"You have to be smart," Emelianenko tells the fighters. "You really have to feel the opponent's distance."
Emelianenko bounces on the balls of his feet in his trademark stance, while Ronaldo "Jacare" Souza moves and weaves in front of him. As "Jacare" comes forward, Emelianenko mirrors his movement in reverse, keeping him at a perfect arm's length away. Emelianenko crouches and feints as he explains.
"I study the reaction the minute I start to move, or he starts to punch," the Stary Oskol native explains. "I feint and move to take his balance away, and then attack."
Emelianenko throws a short left hook, which "Jacare" moves to defend. As he does so, the Russian comes with an overhand right, and transitions straight into a fluid outside trip.
Though the demonstrations hover around half-speed, it's clear that the onlookers, especially the other fighters, are shocked by Emelianenko's speed and suddenness up close.
"I can't believe how fast he is," Bettega tells me after the tutorial. "On TV, you know, you can't tell so much. Up close, it's crazy. He's such an athlete."
Even one of the best athletes in MMA concurs.
"Fedor is so fast, man!" says Souza. "You'd never think this guy could move like that until you see him in real life."
|Larger Than Life|
The early moments of instruction from Fedor Emelianenko are awkward but edifying.
Part of it is the arrangement: Emelianenko is joined by Ronaldo "Jacare" Souza, Fernando Bettega, Josuel Distak, Max Martyniouk and Gegard Mousasi on the mat. Martyniouk, the only Russian speaker, has to play both trainee and translator. Likewise for Fernando Bettega, who is taking the Russian-to-English translation from Martyniouk, and then translating it into Portuguese for Souza and Distak.
But, it's not as big of a barrier as you might imagine: one fairly constant interaction you see in MMA gyms is the ability for fighters to understand one another through the pantomime of technique rather than language. Fedor's body movements and physical explanation of things while demonstrating clinch technique were readily understood by everyone, even before the translation.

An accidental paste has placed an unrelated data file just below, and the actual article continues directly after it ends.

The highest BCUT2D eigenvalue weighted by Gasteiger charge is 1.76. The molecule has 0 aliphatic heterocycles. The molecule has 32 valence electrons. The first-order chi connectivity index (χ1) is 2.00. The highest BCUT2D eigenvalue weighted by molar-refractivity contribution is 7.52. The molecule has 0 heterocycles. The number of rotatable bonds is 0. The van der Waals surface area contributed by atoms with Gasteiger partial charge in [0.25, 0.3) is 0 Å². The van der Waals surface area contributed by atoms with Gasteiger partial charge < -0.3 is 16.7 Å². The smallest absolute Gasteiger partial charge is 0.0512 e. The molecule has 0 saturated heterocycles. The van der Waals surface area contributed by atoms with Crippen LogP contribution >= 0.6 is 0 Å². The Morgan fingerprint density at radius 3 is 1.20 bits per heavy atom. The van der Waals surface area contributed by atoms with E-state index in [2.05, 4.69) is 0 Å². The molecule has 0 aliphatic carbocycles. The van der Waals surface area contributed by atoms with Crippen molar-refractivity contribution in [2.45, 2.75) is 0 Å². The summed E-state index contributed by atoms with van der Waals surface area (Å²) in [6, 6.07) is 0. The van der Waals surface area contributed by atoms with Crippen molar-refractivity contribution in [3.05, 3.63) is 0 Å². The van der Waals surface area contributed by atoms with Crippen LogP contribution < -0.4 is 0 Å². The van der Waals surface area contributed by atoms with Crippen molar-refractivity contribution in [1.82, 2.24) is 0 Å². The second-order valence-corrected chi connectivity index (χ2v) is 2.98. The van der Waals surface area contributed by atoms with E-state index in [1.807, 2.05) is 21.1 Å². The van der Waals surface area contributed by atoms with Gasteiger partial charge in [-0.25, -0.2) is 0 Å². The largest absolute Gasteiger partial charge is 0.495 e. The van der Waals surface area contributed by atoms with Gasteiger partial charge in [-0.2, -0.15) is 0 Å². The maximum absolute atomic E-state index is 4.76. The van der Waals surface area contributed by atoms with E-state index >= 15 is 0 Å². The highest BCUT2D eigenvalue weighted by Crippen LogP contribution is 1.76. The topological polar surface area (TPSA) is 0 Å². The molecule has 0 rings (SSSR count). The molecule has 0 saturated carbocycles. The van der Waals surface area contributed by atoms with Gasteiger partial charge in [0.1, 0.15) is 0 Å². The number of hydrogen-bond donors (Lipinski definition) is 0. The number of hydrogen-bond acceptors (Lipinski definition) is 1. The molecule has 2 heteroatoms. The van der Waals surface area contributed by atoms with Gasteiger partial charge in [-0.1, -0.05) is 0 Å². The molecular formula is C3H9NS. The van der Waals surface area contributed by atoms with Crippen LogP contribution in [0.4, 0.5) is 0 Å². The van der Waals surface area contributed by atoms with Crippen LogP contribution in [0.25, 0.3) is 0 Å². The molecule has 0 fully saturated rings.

Using "Jacare" as his demonstration dummy, Emelianenko explains some basic principles that govern how he uses the clinch and body lock in MMA: low center of gravity, good hip placement, and knowing how to disrupt your opponent's balance with knees and punches to the body. Again, despite the lack of direct understanding of Emelianenko's words, the Brazilians all smile and nod knowingly, as if they're all grasping and enjoying the lesson from "The Last Emperor."
"He's so strong," Souza tells me during a short break. "Very strong. He has a great clinch. I can see why he was so tough to beat for so long."
The comment on Emelianenko's physical prowess is amusing. "Jacare" is someone who got to feel that body-on-body strength. However, from the growing crowd of people filtering into the gym to watch, the constant refrain is one of surprise: people simply can't believe how much smaller Fedor is in person. It seems as though his stature within the sport conflated with their idea of his physical stature.
"I can't believe that's Fedor!" exclaims a middle-aged woman who has sat down beside me. Her son is a massive fan of the former Pride champion, and is here for the seminar later today. "He seems so much bigger on TV. Like, larger than life, you know?"
|Fedor's Boot Camp|
It's another miserably gray day in Santa Monica. However, our Brazilian contingent is excited this morning in spite of the infernal drizzling. Today, they'll have some one-on-one instruction from the sport's longtime heavyweight king, Fedor Emelianenko.
Emelianenko is in town for his "Fedor's Boot Camp" seminar at the M-1 Global gym in Chatsworth, Calif. However, for an hour beforehand, "The Last Emperor" has agreed to show off some of the tactics that made him MMA's heavyweight ruler for over seven years to Fernando Bettega, Ronaldo "Jacare" Souza and Josuel Distak.
Before we can get moving, we have to deal once again with "Brazilian time."